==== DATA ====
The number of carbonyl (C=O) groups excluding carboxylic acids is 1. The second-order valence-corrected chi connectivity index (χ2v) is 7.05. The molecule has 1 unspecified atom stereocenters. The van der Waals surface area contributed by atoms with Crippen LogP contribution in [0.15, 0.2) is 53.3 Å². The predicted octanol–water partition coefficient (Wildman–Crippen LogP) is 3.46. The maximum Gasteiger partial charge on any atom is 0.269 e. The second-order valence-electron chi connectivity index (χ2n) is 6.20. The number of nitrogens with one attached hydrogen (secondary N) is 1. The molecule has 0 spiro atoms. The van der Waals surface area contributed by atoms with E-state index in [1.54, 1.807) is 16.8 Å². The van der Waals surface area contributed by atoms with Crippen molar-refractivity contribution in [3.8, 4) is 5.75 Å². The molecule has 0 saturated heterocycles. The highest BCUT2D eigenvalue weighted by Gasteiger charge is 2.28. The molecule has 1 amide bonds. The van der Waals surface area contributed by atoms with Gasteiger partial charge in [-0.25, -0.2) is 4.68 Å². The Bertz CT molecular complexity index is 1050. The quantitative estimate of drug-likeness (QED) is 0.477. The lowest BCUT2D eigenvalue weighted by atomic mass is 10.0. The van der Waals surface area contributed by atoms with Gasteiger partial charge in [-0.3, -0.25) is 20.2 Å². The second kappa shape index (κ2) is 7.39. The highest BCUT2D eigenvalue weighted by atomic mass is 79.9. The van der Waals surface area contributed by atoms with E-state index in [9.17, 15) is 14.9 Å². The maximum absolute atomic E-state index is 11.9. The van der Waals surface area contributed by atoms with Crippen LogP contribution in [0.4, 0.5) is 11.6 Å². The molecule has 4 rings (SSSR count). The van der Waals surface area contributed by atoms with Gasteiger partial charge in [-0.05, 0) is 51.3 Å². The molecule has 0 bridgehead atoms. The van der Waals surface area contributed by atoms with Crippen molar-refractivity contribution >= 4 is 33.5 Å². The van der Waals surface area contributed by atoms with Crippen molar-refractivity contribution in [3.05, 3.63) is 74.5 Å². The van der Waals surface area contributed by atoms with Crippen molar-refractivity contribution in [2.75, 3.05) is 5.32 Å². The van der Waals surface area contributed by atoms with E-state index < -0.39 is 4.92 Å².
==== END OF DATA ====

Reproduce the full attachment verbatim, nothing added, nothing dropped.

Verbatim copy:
The number of carbonyl (C=O) groups excluding carboxylic acids is 1. The second-order valence-corrected chi connectivity index (χ2v) is 7.05. The molecule has 1 unspecified atom stereocenters. The van der Waals surface area contributed by atoms with Crippen LogP contribution in [0.15, 0.2) is 53.3 Å². The predicted octanol–water partition coefficient (Wildman–Crippen LogP) is 3.46. The maximum Gasteiger partial charge on any atom is 0.269 e. The second-order valence-electron chi connectivity index (χ2n) is 6.20. The number of nitrogens with one attached hydrogen (secondary N) is 1. The molecule has 0 spiro atoms. The van der Waals surface area contributed by atoms with E-state index in [1.54, 1.807) is 16.8 Å². The van der Waals surface area contributed by atoms with Crippen molar-refractivity contribution in [3.8, 4) is 5.75 Å². The molecule has 0 saturated heterocycles. The highest BCUT2D eigenvalue weighted by Gasteiger charge is 2.28. The molecule has 1 amide bonds. The van der Waals surface area contributed by atoms with Gasteiger partial charge in [-0.25, -0.2) is 4.68 Å². The Bertz CT molecular complexity index is 1050. The quantitative estimate of drug-likeness (QED) is 0.477. The lowest BCUT2D eigenvalue weighted by atomic mass is 10.0. The van der Waals surface area contributed by atoms with Gasteiger partial charge in [-0.3, -0.25) is 20.2 Å². The second kappa shape index (κ2) is 7.39. The highest BCUT2D eigenvalue weighted by atomic mass is 79.9. The van der Waals surface area contributed by atoms with E-state index in [9.17, 15) is 14.9 Å². The maximum absolute atomic E-state index is 11.9. The van der Waals surface area contributed by atoms with Crippen LogP contribution in [0.4, 0.5) is 11.6 Å². The molecule has 4 rings (SSSR count). The van der Waals surface area contributed by atoms with Gasteiger partial charge in [-0.05, 0) is 51.3 Å². The molecule has 0 bridgehead atoms. The van der Waals surface area contributed by atoms with Crippen molar-refractivity contribution >= 4 is 33.5 Å². The van der Waals surface area contributed by atoms with Crippen molar-refractivity contribution in [3.05, 3.63) is 74.5 Å². The van der Waals surface area contributed by atoms with Crippen molar-refractivity contribution in [2.75, 3.05) is 5.32 Å². The van der Waals surface area contributed by atoms with E-state index < -0.39 is 4.92 Å².